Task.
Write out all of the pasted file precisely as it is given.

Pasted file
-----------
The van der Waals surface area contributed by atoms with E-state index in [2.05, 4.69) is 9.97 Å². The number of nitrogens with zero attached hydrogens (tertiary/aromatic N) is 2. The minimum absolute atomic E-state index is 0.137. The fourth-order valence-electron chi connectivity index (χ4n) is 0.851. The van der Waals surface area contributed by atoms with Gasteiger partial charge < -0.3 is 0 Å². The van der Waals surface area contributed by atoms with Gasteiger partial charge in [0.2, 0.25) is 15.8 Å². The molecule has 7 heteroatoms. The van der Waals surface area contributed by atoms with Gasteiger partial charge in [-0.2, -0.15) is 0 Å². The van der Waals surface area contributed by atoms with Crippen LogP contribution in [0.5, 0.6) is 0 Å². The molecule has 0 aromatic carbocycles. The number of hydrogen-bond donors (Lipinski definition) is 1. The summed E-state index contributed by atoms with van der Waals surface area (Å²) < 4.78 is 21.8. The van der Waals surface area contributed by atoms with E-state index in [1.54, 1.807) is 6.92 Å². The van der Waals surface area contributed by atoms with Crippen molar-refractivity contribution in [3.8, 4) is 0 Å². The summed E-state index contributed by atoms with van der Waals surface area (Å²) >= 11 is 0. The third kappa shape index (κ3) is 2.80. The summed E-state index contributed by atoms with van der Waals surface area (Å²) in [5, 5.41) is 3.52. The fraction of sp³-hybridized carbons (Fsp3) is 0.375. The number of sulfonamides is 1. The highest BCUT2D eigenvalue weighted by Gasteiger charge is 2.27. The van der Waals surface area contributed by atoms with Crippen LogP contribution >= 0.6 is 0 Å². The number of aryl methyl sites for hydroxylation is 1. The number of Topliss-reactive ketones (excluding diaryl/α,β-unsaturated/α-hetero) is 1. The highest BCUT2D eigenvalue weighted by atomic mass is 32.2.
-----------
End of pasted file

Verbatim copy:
The van der Waals surface area contributed by atoms with E-state index in [2.05, 4.69) is 9.97 Å². The number of nitrogens with zero attached hydrogens (tertiary/aromatic N) is 2. The minimum absolute atomic E-state index is 0.137. The fourth-order valence-electron chi connectivity index (χ4n) is 0.851. The van der Waals surface area contributed by atoms with Gasteiger partial charge < -0.3 is 0 Å². The van der Waals surface area contributed by atoms with Gasteiger partial charge in [0.2, 0.25) is 15.8 Å². The molecule has 7 heteroatoms. The van der Waals surface area contributed by atoms with Gasteiger partial charge in [-0.2, -0.15) is 0 Å². The van der Waals surface area contributed by atoms with Crippen LogP contribution in [0.5, 0.6) is 0 Å². The molecule has 0 aromatic carbocycles. The number of hydrogen-bond donors (Lipinski definition) is 1. The summed E-state index contributed by atoms with van der Waals surface area (Å²) < 4.78 is 21.8. The van der Waals surface area contributed by atoms with E-state index in [1.54, 1.807) is 6.92 Å². The van der Waals surface area contributed by atoms with Crippen molar-refractivity contribution in [3.8, 4) is 0 Å². The summed E-state index contributed by atoms with van der Waals surface area (Å²) >= 11 is 0. The third kappa shape index (κ3) is 2.80. The summed E-state index contributed by atoms with van der Waals surface area (Å²) in [5, 5.41) is 3.52. The fraction of sp³-hybridized carbons (Fsp3) is 0.375. The number of sulfonamides is 1. The highest BCUT2D eigenvalue weighted by Gasteiger charge is 2.27. The van der Waals surface area contributed by atoms with Crippen LogP contribution >= 0.6 is 0 Å². The number of aryl methyl sites for hydroxylation is 1. The number of Topliss-reactive ketones (excluding diaryl/α,β-unsaturated/α-hetero) is 1. The highest BCUT2D eigenvalue weighted by atomic mass is 32.2.